Prior to becoming part of the San Luis Rey Mission, the area that is currently Carlsbad was home to two Native American groups. The Luiseños and the Diegueños or Kumeyaay, were living in Carlsbad when the Spanish arrived. The Luiseños territory ranged from slightly north of the San Luis Rey River, east towards Pala and south to Agua Hedionda Lagoon. The Diegueños or Kumeyaay were a much bigger group, and consequently had a larger territory that went from the Batiquitos Lagoon south into Baja California.
When Father Lausen established the Mission San Luis Rey de Francia in 1798, Native Americans in this area fully felt the impact of Spain’s domination and control. Establishing a mission meant more than building a church. Indians from the Baja Missions came with the Franciscan fathers in order to settle and establish the Alta California missions. In addition to speaking Spanish these Baja Indians shared a similar linguistic base with Diegueño or Kumeyaay Indians of present day San Diego County. The Baja Mission Indians provided an invaluable service with their language skills facilitating the exchange of ideas between these Alta California Indians and the Spanish Fathers. They were able to instruct Alta California Indians in the European agriculture, building, black-smithing and animal husbandry skills necessary to establishing Missions.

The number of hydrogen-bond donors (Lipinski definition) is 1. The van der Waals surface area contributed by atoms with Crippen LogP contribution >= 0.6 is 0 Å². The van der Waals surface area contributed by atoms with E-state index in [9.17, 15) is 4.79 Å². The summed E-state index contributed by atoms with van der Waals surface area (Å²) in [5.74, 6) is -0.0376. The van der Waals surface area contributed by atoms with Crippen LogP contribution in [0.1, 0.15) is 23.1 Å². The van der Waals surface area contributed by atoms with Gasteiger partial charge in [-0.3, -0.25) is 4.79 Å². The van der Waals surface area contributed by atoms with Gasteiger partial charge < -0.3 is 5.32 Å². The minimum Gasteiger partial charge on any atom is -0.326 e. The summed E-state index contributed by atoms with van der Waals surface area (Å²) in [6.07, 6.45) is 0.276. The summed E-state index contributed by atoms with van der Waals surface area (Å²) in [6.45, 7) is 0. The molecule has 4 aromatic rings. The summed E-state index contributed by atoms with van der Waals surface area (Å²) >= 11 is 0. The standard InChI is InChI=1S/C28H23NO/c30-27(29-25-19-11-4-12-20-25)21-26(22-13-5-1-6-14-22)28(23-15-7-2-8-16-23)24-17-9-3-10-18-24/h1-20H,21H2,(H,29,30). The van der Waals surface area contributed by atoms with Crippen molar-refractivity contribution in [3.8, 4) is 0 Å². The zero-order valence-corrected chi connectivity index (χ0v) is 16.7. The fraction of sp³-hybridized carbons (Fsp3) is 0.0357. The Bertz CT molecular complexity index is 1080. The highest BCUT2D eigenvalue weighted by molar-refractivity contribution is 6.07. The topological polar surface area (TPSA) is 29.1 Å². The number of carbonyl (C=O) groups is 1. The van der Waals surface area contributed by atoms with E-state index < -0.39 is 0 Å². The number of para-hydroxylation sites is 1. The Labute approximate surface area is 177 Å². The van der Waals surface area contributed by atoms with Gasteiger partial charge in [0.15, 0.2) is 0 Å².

Missions were self sufficient entities that utilized Native American labor to build orchards, cattle ranches, water systems and other agricultural and cultural developments. The Mission San Luis Rey boundaries were from north of present day Camp Pendleton, east to Santa Isabel and south past Encinitas. Native Americans assigned to the Mission San Luis Rey, for the most part remained in their villages, coming to the actual mission on a rotating basis. Most of their labor was spent in establishing the Mission San Luis Rey as the largest livestock ranch in the Mission system with over 50,000 livestock, both cattle and sheep. Luiseños and Diegueños assigned to Mission San Luis Rey are the only California Native Americans to have survived the Mission period in any great numbers. Today, San Diego County’s, with 18, has more reservations than any other county of the United States.